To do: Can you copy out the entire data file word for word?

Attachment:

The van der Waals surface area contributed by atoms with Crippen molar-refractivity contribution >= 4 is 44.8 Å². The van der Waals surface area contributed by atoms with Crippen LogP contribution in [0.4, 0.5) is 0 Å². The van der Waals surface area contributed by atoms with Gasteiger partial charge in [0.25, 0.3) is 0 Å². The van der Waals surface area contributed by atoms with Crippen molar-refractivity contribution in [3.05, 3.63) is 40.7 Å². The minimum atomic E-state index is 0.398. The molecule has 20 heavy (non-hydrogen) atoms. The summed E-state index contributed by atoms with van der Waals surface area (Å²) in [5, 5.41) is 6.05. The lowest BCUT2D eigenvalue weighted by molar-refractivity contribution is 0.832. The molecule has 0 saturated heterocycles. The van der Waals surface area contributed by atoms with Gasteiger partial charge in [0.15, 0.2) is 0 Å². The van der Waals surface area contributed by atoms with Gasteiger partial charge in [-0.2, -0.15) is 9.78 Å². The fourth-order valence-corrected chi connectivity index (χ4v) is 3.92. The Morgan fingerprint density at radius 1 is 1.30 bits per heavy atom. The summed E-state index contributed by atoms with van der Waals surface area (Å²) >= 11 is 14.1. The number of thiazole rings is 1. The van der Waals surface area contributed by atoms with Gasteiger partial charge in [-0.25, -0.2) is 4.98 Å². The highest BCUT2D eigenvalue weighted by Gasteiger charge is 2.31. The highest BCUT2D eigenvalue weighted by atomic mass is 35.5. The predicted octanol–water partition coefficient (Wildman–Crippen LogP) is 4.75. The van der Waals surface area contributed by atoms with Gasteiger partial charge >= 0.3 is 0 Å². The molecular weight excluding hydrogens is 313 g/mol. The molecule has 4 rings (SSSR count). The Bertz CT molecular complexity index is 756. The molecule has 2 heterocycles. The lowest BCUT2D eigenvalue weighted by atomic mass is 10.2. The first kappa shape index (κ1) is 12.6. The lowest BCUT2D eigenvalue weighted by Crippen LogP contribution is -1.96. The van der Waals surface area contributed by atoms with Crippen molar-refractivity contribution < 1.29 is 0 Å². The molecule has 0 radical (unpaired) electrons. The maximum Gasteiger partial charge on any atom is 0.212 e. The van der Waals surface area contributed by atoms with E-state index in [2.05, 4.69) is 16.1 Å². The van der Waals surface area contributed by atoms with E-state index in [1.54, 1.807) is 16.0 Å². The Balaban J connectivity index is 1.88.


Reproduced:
The van der Waals surface area contributed by atoms with Crippen molar-refractivity contribution >= 4 is 44.8 Å². The van der Waals surface area contributed by atoms with Crippen LogP contribution in [0.4, 0.5) is 0 Å². The van der Waals surface area contributed by atoms with Gasteiger partial charge in [0.25, 0.3) is 0 Å². The van der Waals surface area contributed by atoms with Crippen molar-refractivity contribution in [3.05, 3.63) is 40.7 Å². The minimum atomic E-state index is 0.398. The molecule has 20 heavy (non-hydrogen) atoms. The summed E-state index contributed by atoms with van der Waals surface area (Å²) in [5, 5.41) is 6.05. The lowest BCUT2D eigenvalue weighted by molar-refractivity contribution is 0.832. The molecule has 0 saturated heterocycles. The van der Waals surface area contributed by atoms with Gasteiger partial charge in [0.15, 0.2) is 0 Å². The van der Waals surface area contributed by atoms with Gasteiger partial charge in [-0.2, -0.15) is 9.78 Å². The fourth-order valence-corrected chi connectivity index (χ4v) is 3.92. The Morgan fingerprint density at radius 1 is 1.30 bits per heavy atom. The summed E-state index contributed by atoms with van der Waals surface area (Å²) >= 11 is 14.1. The number of thiazole rings is 1. The van der Waals surface area contributed by atoms with Gasteiger partial charge in [-0.25, -0.2) is 4.98 Å². The highest BCUT2D eigenvalue weighted by Gasteiger charge is 2.31. The highest BCUT2D eigenvalue weighted by atomic mass is 35.5. The predicted octanol–water partition coefficient (Wildman–Crippen LogP) is 4.75. The van der Waals surface area contributed by atoms with Gasteiger partial charge >= 0.3 is 0 Å². The molecular weight excluding hydrogens is 313 g/mol. The molecule has 4 rings (SSSR count). The Bertz CT molecular complexity index is 756. The molecule has 2 heterocycles. The lowest BCUT2D eigenvalue weighted by atomic mass is 10.2. The first kappa shape index (κ1) is 12.6. The lowest BCUT2D eigenvalue weighted by Crippen LogP contribution is -1.96. The van der Waals surface area contributed by atoms with Crippen molar-refractivity contribution < 1.29 is 0 Å². The molecule has 0 radical (unpaired) electrons. The maximum Gasteiger partial charge on any atom is 0.212 e. The van der Waals surface area contributed by atoms with E-state index in [2.05, 4.69) is 16.1 Å². The van der Waals surface area contributed by atoms with E-state index in [1.54, 1.807) is 16.0 Å². The Balaban J connectivity index is 1.88.